The Securities and Exchange Commission (SEC) said Thursday evening it had begun investigating the causes of a sudden drop yesterday in the stock market.
The SEC and Commodities Future Trading Commission (CFTC) said it was reviewing trading activities that led to a plunge of almost 1,000 points between 2:30 and 3:00 p.m. on Thursday, a momentary panic which roiled markets.
“The SEC and CFTC are working closely with the other financial regulators, as well as the exchanges, to review the unusual trading activity that took place briefly this afternoon," the agencies said in a joint statement. "We are also working with the exchanges to take appropriate steps to protect investors pursuant to market rules."
While markets recovered most of the losses, investors scrambled to figure out the causes of the momentary crash. While the spread of the effects of the Greek debt crisis was thought to contribute in part, reports have indicated that a "fat-fingered trade," where a trader accidentally sold a billion shares instead of a million, might have been to blame.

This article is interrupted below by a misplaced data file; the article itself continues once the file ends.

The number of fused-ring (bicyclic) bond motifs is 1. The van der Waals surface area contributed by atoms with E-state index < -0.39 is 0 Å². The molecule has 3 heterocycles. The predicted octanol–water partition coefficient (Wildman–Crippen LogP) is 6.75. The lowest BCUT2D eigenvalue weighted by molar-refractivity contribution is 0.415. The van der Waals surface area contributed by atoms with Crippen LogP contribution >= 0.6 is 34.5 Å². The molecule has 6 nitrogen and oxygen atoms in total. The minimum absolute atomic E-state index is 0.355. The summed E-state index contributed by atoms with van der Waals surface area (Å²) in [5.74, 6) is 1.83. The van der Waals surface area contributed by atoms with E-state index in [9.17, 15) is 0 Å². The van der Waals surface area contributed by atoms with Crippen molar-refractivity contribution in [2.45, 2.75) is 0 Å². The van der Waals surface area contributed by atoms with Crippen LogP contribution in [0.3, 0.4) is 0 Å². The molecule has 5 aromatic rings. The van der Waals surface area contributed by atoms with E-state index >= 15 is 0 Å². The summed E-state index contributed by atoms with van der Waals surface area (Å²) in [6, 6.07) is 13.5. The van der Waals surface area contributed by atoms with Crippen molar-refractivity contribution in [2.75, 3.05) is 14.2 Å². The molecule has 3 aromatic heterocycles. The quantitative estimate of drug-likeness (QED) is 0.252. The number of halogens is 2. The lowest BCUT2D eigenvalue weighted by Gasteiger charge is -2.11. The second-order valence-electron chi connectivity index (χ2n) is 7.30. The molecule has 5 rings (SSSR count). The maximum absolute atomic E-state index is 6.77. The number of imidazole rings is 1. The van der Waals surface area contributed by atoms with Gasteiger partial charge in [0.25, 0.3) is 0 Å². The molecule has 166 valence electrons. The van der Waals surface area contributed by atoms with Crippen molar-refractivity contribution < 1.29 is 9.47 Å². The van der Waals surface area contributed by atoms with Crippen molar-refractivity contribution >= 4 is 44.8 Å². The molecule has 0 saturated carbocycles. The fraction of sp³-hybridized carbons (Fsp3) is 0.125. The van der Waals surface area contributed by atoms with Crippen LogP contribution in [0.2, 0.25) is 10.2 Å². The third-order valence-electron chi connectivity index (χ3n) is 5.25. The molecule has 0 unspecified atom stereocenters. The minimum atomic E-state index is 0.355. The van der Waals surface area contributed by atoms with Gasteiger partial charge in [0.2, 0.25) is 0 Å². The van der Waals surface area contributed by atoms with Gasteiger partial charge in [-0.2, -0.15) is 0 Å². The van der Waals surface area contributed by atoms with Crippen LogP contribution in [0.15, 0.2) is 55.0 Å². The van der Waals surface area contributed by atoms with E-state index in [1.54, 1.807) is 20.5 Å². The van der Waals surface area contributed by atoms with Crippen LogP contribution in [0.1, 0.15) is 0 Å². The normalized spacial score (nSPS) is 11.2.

Already, some lawmakers are calling for a review of how technology glitches can impact high-volume trading as part of the ongoing financial reform effort in Washington.
The SEC and CFTC vowed to make their findings public once they're completed.
"We will make public the findings of our review along with recommendations for appropriate action," the bodies said.